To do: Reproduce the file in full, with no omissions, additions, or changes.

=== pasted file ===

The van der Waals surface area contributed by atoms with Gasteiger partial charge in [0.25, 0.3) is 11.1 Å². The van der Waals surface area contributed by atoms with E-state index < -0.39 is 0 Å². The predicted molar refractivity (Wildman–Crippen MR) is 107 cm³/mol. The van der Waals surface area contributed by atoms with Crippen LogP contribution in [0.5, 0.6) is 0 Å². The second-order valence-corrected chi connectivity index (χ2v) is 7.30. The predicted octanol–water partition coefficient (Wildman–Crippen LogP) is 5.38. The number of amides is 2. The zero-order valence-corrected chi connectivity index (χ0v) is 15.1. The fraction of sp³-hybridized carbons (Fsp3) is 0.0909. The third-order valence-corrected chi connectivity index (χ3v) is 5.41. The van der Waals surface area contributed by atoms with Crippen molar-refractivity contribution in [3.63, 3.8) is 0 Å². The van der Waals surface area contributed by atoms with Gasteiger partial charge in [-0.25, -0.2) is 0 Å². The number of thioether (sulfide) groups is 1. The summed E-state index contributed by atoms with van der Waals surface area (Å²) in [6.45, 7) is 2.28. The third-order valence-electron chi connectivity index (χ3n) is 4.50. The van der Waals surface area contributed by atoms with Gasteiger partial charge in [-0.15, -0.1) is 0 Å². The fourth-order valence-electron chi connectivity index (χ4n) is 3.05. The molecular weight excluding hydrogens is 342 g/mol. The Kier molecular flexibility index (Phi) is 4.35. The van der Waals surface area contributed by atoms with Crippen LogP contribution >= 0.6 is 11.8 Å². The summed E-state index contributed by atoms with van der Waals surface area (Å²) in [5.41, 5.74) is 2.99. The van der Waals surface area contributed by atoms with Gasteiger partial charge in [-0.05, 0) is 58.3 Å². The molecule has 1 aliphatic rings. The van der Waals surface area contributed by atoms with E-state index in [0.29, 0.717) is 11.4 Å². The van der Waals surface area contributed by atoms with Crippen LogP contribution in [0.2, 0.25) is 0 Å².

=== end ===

The van der Waals surface area contributed by atoms with Gasteiger partial charge in [0.25, 0.3) is 11.1 Å². The van der Waals surface area contributed by atoms with E-state index < -0.39 is 0 Å². The predicted molar refractivity (Wildman–Crippen MR) is 107 cm³/mol. The van der Waals surface area contributed by atoms with Crippen LogP contribution in [0.5, 0.6) is 0 Å². The second-order valence-corrected chi connectivity index (χ2v) is 7.30. The predicted octanol–water partition coefficient (Wildman–Crippen LogP) is 5.38. The number of amides is 2. The zero-order valence-corrected chi connectivity index (χ0v) is 15.1. The fraction of sp³-hybridized carbons (Fsp3) is 0.0909. The third-order valence-corrected chi connectivity index (χ3v) is 5.41. The van der Waals surface area contributed by atoms with Crippen molar-refractivity contribution in [3.63, 3.8) is 0 Å². The van der Waals surface area contributed by atoms with Gasteiger partial charge in [-0.25, -0.2) is 0 Å². The number of thioether (sulfide) groups is 1. The summed E-state index contributed by atoms with van der Waals surface area (Å²) in [6.45, 7) is 2.28. The third-order valence-electron chi connectivity index (χ3n) is 4.50. The van der Waals surface area contributed by atoms with Gasteiger partial charge in [-0.15, -0.1) is 0 Å². The fourth-order valence-electron chi connectivity index (χ4n) is 3.05. The molecular weight excluding hydrogens is 342 g/mol. The Kier molecular flexibility index (Phi) is 4.35. The van der Waals surface area contributed by atoms with Crippen LogP contribution >= 0.6 is 11.8 Å². The summed E-state index contributed by atoms with van der Waals surface area (Å²) in [5.41, 5.74) is 2.99. The van der Waals surface area contributed by atoms with Gasteiger partial charge in [-0.05, 0) is 58.3 Å². The molecule has 1 aliphatic rings. The van der Waals surface area contributed by atoms with E-state index in [0.29, 0.717) is 11.4 Å². The van der Waals surface area contributed by atoms with Crippen LogP contribution in [0.2, 0.25) is 0 Å².